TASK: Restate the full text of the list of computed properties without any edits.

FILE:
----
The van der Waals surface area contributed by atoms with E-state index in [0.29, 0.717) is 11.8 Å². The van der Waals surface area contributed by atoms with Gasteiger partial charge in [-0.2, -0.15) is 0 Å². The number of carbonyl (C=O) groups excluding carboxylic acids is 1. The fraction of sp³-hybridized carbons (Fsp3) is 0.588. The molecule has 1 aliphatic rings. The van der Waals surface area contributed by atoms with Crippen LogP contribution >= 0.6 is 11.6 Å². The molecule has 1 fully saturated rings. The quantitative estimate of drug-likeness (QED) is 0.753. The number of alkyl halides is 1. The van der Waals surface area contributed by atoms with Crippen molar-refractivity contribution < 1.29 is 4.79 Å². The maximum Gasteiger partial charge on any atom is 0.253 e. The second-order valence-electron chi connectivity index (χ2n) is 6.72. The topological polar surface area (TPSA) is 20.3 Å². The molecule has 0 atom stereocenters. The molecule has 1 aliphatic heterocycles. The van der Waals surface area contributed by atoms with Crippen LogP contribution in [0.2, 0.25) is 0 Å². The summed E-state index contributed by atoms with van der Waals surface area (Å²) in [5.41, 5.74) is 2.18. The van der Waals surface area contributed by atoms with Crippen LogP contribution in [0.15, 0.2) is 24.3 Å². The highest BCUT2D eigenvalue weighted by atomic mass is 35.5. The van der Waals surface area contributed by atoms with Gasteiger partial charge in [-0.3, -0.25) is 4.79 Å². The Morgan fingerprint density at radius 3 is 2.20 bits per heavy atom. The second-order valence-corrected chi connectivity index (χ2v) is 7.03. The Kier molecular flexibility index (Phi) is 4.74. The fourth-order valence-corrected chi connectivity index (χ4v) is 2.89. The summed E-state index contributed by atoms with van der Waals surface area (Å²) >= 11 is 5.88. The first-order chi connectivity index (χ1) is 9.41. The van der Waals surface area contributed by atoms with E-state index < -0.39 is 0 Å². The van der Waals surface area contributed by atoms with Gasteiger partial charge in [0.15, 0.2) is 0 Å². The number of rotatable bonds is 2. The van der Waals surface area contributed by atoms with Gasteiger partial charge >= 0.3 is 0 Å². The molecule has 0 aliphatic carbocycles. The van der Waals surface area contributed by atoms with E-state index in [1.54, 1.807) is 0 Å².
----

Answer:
The van der Waals surface area contributed by atoms with E-state index in [0.29, 0.717) is 11.8 Å². The van der Waals surface area contributed by atoms with Gasteiger partial charge in [-0.2, -0.15) is 0 Å². The number of carbonyl (C=O) groups excluding carboxylic acids is 1. The fraction of sp³-hybridized carbons (Fsp3) is 0.588. The molecule has 1 aliphatic rings. The van der Waals surface area contributed by atoms with Crippen LogP contribution >= 0.6 is 11.6 Å². The molecule has 1 fully saturated rings. The quantitative estimate of drug-likeness (QED) is 0.753. The number of alkyl halides is 1. The van der Waals surface area contributed by atoms with Crippen molar-refractivity contribution < 1.29 is 4.79 Å². The maximum Gasteiger partial charge on any atom is 0.253 e. The second-order valence-electron chi connectivity index (χ2n) is 6.72. The topological polar surface area (TPSA) is 20.3 Å². The molecule has 0 atom stereocenters. The molecule has 1 aliphatic heterocycles. The van der Waals surface area contributed by atoms with Crippen LogP contribution in [0.2, 0.25) is 0 Å². The summed E-state index contributed by atoms with van der Waals surface area (Å²) in [5.41, 5.74) is 2.18. The van der Waals surface area contributed by atoms with Crippen LogP contribution in [0.15, 0.2) is 24.3 Å². The highest BCUT2D eigenvalue weighted by atomic mass is 35.5. The van der Waals surface area contributed by atoms with Gasteiger partial charge in [-0.3, -0.25) is 4.79 Å². The Morgan fingerprint density at radius 3 is 2.20 bits per heavy atom. The second-order valence-corrected chi connectivity index (χ2v) is 7.03. The Kier molecular flexibility index (Phi) is 4.74. The fourth-order valence-corrected chi connectivity index (χ4v) is 2.89. The summed E-state index contributed by atoms with van der Waals surface area (Å²) >= 11 is 5.88. The first-order chi connectivity index (χ1) is 9.41. The van der Waals surface area contributed by atoms with E-state index < -0.39 is 0 Å². The van der Waals surface area contributed by atoms with Gasteiger partial charge in [0.15, 0.2) is 0 Å². The number of rotatable bonds is 2. The van der Waals surface area contributed by atoms with Gasteiger partial charge >= 0.3 is 0 Å². The molecule has 0 aliphatic carbocycles. The van der Waals surface area contributed by atoms with E-state index in [1.54, 1.807) is 0 Å².